Imagine being lucky enough to survive a war, only to move to a foreign country with no education, no money, and no support system. There were so many reasons for them to just give up, but they never did.
They kept their heads down, hustled hard, and did whatever it took to figure it out and survive.
Having only a second grade education, my mom was placed into high school. She learned English and cleaned houses so she could go to college. My mom eventually got her B.S. and M.S. in computer programming. My dad worked as a janitor in a hospital for many years when he met Dr. Roach, one of our family’s biggest blessings. As one of the most selfless people I’ve ever met, my Grandpa Roach fostered my dad, encouraged him to study for his GED, and convinced him to pursue his B.S in electrical engineering.
Although my parents came from nothing, this didn’t stop them from grinding hard and building a life where my brother and I didn’t have to experience what they did growing up. And for that, I have an undefinable admiration for my parents and their sacrifices and work ethic. The definition of true gangsters.
“Molly, why are you always hustling so hard? Will you ever be happy with how far you've already come?”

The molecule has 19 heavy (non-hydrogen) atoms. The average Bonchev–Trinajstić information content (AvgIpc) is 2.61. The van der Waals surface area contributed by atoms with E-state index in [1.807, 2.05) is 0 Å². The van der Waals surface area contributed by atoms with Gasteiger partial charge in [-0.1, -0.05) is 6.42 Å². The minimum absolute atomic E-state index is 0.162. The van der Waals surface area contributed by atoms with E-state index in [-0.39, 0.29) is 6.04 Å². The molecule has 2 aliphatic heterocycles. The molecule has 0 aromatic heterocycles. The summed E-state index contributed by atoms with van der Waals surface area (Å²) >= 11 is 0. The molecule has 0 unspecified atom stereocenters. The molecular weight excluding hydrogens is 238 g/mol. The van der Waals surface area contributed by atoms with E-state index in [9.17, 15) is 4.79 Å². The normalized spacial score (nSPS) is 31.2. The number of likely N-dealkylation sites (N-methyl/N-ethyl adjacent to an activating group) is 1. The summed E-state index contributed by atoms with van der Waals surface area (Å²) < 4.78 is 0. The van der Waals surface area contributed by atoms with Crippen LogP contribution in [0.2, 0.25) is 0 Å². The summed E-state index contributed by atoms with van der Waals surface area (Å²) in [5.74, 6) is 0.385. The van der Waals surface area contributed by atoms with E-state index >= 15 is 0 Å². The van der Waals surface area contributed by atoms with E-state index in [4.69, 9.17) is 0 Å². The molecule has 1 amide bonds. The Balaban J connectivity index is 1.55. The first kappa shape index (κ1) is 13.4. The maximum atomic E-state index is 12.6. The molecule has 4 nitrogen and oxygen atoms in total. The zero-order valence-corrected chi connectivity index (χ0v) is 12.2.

Here’s the thing: my hustle isn’t related to my happiness.
Traveling to Cambodia opened my eyes to how much my parents sacrificed so that I’d have as many opportunities as possible to build my own success. I always felt like if I didn’t conquer the world, my parent’s sacrifices would go to waste. And that I’d be robbing so many people around the world of opportunities they’d die for.
That’s the reason why I hustle so hard.
I pushed myself to graduate with a B.S. and M.S. in Chemical Engineering. I faced adversity head on as a minority female engineer and busted my ass to thrive in a male dominant work environment. I challenged myself to continue learning new things outside my comfort zone, like web design and Brazilian jiu-jitsu. And I promised myself never to say no to new experiences (which is how I ended up having a muay thai fight under my belt!).
But through all these things, I learned to always stay humble and be grateful.
Traveling is like a breath of fresh air. It’s an opportunity to take a step back from your normal life, re-calibrate your perspective, and gain a bigger appreciation for everything you’ve got.
Embracing the culture shock from my first trip back to my homeland of Cambodia at 17, I figured out what was truly important in life. I realized that the opportunities I was blessed enough to have, others would never have access to. But most importantly, my perspective of my parents changed. Coming to America with literally nothing but the clothes on their backs, they busted their asses to build a life of success for themselves. I’ll forever admire their work ethic and be indebted to the sacrifices they’ve made for me. Their hustle makes me hustle harder.
You can learn some pretty incredible things about yourself by traveling and keeping an open mind.